Penn State Ordeal Reminds Employers that Clear Policies and Reporting Structures Are Critical

November 11, 2011

Publication| Labor & Employment

We are all shocked and saddened by the tragic series of events unfolding at The Pennsylvania State University. The alleged abuse of children will have a devastating and profound impact on the victims, their families and the University—faculty, students and alumni.

For the employer, Penn State, and many of the current and former employees (including coaches, top university administration, maintenance staff and graduate students), today’s crisis is complicated by the fact that neither the alleged perpetrator nor the victims are employees of Penn State (and were not at the time of the alleged incidents). Unfortunately, it is the alleged actions and inactions of the employer and employees that have received more national media exposure than the alleged criminal and his victims.

What would you have done if you were in Joe Paterno’s shoes? What does your company require of its supervisors who hear about or see inappropriate actions in the workplace? Is there a mandatory reporting requirement in your company policy that addresses this behavior?  Is there a duty to investigate every complaint and, if so, whose duty is it? Do supervisors have a duty to follow up?

Do your supervisors know the answers to these questions, and do they understand their obligations under your company policy and the law?

The events at Penn State shed light on a company’s obligation to promptly investigate and resolve, as appropriate, any and all allegations of wrongdoing. Employers should have a strong and unambiguous policy to prevent harassment and inappropriate or criminal behavior in the workplace. Such policy should be applicable to all persons who enter the company’s facility, including any of the company’s former employees, volunteers, consultants and independent contractors. The Penn State scandal raises the question of if and when a supervisor has a duty to follow-up after he or she has reported a complaint. Employers are encouraged to learn from this unfortunate situation by taking the time to review their policies to ensure that the language regarding reporting, following up, documenting and appealing is clear, direct and mandatory. In reviewing, perhaps employers should consider a double reporting mechanism so that if one manager ignores the complaint, the complaint will likely be addressed by another member of management. Keep in mind, however, that when an employee lodges a complaint to only one manager, the employer is on notice of the behavior and is therefore required to act appropriately under the law.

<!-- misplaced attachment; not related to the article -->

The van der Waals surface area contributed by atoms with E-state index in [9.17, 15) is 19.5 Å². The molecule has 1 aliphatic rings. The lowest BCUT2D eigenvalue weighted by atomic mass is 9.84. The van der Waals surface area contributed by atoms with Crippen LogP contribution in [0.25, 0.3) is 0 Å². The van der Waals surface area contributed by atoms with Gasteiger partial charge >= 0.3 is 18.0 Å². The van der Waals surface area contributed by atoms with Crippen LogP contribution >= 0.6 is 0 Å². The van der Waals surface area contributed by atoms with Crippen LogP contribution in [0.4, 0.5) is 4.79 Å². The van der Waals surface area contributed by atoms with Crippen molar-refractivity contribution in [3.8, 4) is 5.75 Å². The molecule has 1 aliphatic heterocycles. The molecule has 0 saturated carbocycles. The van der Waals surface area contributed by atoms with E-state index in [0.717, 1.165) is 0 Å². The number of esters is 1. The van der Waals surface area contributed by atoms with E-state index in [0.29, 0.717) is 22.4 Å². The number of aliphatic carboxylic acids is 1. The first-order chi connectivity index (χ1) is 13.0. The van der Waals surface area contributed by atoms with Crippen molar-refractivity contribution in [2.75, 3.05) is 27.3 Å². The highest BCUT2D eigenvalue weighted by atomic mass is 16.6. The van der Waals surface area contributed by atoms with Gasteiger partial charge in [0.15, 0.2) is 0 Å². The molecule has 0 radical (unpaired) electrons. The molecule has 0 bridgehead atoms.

Having a great policy in writing, however, is not enough. Employers should ensure that their employees, particularly their first-level supervisors all the way up to the president, understand and follow the reporting and investigation obligations. Training or retraining may help foster a culture that ensures compliance with clear policies and established processes.

If you have any questions, or if you would like assistance in reviewing, and training on, your workplace policies, please contact a Richards Layton attorney. 

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